Medically Reviewed by Jonathan E. Kaplan, MD on May 10, 2021
In this Article

Your viral load gives you an idea of how much of the HIV virus is in your body. The test measures the number of HIV copies in a milliliter of blood.

Your test results help your doctor follow what's happening with your infection, how well your treatment is working, and guide treatment choices. HIV viral load predicts how fast the disease will progress, while other tests, like the CD4 count,  indicate how much damage the virus has already caused. 

The test can also help diagnose recent HIV infection in someone with inconclusive HIV antibody tests.  However, in these cases, a subsequent positive HIV antibody test should be used to confirm the diagnosis.

Keeping your viral load low will keep your immune system healthy, make complications of HIV less likely and help you live longer.  It is possible if you adhere to your treatment to obtain a normal, or near-normal life expectancy.

How It's Tested

HIV viral load tests look for RNA, the part of HIV that has the recipe for reproducing itself. They add an enzyme, a kind of protein, to make more copies of the RNA. This makes it easier to measure how much HIV is in your blood sample.

These RT-PCR (real-time polymerase chain reaction) tests are much more sensitive than HIV tests used in the past. They can find as few as 20 copies of HIV RNA in a milliliter of blood.

Your doctor should use the same HIV viral load test each time, because tests made by different manufacturers might give you slightly different results. If your viral load changes, you want to be confident it's from what's happening inside you, not skewed by the testing method.

Scientists are working on new, even more sensitive methods, too.

What the Results Mean

A high viral load is generally considered about 100,000 copies, but you could have 1 million or more. The virus is at work making copies of itself, and the disease may progress quickly.

A lower HIV viral load is below 10,000 copies. The virus probably isn't actively reproducing as fast, and damage to your immune system may be slowed, but this is not optimal.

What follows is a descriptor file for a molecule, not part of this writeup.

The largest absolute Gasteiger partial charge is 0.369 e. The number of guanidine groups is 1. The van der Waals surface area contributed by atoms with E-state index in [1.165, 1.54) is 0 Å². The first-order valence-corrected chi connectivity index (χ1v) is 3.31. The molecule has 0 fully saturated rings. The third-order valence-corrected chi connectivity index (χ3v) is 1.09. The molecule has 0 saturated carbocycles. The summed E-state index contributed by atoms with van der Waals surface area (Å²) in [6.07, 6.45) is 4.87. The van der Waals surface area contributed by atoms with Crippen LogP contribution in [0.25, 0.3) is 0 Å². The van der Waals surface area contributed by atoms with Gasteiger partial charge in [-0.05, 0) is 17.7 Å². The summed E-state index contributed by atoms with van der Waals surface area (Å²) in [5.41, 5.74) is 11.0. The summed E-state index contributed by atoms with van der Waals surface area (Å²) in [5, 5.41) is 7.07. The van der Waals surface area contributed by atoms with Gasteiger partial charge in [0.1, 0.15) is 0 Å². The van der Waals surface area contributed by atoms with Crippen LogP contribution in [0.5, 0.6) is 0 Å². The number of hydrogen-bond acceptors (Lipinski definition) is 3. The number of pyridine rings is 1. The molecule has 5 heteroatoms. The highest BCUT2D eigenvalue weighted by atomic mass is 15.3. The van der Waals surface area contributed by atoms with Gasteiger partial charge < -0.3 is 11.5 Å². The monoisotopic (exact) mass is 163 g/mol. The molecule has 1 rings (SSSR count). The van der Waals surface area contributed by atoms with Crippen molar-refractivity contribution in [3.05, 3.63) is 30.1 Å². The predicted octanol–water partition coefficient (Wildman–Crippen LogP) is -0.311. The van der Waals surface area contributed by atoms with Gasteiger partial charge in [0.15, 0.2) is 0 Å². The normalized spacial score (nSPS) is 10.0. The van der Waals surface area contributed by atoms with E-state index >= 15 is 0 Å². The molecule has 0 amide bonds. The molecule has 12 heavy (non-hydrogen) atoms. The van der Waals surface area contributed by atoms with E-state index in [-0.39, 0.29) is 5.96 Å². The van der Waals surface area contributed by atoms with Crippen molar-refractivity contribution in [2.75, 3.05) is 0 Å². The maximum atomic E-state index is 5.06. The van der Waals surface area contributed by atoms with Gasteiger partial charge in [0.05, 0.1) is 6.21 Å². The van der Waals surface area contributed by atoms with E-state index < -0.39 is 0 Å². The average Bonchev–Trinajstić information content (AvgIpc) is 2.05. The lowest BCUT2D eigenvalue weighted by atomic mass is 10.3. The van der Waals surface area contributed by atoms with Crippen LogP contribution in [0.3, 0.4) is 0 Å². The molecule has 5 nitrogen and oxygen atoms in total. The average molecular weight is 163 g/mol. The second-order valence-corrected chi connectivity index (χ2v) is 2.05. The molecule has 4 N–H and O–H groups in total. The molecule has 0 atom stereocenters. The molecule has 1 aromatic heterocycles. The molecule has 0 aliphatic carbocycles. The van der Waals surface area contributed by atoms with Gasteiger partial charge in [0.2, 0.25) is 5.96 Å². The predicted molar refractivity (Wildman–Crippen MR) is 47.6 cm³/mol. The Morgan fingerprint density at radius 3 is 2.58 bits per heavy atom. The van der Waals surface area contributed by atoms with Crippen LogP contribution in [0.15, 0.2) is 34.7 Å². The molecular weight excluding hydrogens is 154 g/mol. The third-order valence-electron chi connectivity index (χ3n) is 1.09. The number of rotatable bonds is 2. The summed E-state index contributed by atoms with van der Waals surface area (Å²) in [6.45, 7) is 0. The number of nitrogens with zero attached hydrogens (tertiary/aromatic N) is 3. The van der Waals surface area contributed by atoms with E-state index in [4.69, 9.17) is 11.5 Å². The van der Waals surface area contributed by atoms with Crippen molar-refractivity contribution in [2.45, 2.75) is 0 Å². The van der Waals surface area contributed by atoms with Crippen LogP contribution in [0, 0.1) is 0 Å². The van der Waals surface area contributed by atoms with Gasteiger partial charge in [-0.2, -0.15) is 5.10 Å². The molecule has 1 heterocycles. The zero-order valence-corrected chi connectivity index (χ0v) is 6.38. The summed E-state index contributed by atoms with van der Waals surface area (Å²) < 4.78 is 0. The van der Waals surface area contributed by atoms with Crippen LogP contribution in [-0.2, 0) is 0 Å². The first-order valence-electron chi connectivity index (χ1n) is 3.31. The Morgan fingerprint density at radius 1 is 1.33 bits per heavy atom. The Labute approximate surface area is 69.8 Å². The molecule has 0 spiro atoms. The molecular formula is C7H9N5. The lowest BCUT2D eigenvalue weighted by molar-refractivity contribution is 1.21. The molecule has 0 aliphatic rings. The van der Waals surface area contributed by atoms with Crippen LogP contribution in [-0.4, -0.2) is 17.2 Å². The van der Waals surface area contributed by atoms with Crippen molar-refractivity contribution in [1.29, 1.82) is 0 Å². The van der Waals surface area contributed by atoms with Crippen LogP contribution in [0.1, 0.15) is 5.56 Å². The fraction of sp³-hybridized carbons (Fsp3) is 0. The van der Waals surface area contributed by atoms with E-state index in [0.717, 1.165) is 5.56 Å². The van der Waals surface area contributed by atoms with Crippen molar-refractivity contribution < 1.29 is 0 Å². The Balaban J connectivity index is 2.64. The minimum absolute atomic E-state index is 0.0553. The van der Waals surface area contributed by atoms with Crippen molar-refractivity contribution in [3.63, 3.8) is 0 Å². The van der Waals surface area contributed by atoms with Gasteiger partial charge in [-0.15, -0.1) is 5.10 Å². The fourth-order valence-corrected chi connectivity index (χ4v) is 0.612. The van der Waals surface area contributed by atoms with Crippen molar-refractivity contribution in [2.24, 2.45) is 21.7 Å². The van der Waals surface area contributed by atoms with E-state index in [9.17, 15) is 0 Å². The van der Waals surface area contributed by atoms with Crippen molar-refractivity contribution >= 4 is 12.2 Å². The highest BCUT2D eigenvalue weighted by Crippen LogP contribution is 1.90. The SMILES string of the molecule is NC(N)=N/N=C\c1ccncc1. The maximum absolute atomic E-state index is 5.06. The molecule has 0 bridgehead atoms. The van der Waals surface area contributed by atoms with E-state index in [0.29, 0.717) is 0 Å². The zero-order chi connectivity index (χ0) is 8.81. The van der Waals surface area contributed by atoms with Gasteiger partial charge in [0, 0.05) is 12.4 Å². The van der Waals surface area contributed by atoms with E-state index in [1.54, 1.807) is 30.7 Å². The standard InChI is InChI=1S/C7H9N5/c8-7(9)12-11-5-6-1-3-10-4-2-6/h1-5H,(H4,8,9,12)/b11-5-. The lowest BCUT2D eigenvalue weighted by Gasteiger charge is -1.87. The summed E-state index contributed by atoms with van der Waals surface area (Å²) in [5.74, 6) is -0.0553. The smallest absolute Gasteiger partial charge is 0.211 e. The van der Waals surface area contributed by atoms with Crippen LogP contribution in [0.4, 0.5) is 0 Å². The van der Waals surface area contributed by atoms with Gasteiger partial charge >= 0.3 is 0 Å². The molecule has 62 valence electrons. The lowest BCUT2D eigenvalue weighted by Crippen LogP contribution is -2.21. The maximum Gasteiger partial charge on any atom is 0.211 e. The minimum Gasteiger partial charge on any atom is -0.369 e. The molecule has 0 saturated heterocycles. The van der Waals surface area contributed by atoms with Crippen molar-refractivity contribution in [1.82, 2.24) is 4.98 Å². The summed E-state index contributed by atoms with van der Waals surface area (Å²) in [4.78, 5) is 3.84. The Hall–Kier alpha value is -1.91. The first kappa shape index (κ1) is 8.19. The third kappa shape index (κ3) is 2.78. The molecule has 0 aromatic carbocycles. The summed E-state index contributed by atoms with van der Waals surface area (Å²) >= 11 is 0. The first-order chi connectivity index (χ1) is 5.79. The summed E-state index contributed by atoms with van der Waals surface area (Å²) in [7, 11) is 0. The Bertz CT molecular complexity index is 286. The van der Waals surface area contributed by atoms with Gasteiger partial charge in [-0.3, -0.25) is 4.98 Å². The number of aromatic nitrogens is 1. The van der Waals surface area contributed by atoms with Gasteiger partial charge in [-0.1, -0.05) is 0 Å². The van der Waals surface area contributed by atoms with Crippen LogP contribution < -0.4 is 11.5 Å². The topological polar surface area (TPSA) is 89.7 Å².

A viral load that can't be detected -- less than 20 copies -- is always the goal of HIV treatment. This doesn't mean you're cured. Unfortunately, the virus is still able to survive in various cells in the body.  But maintaining an undetectable viral load is compatible with a normal, or near-normal life span.  Continuing to take your medicine as prescribed to keep the virus undetectable is very important.

When your HIV viral load is undetectable, there is little to no risk of infecting others, but most doctors still advise using condoms to prevent acquiring other strains of HIV and other sexually transmitted infections.

When to Get a Test

Right after you're diagnosed, you should get a viral load test for a "baseline measurement." That gives your doctor something to compare future test results to.

When you start or change medicine, a test about 4 weeks afterwards helps your doctor decide how well it's working. An effective drug combination, taken as prescribed, can often drop the HIV viral load to one-tenth of what it was within a  month. The viral load is generally undetectable by 3 months, nearly always by 6 months.

After that, you should get a test as often as your doctor recommends to see how your medications are controlling the virus. If your HIV seems to be under control, you can probably be tested  less frequently.

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Show Sources


UpToDate: "Techniques and interpretation of HIV-1 RNA quantitation," "Patient education: Tests to monitor HIV (The Basics)."

Lab Tests Online: "HIV Viral Load."

AIDSmap: "Types of viral load tests."

AIDS Treatment Data Network: "Viral Load Tests."

American Family Physician: "Plasma Viral Load Testing and HIV."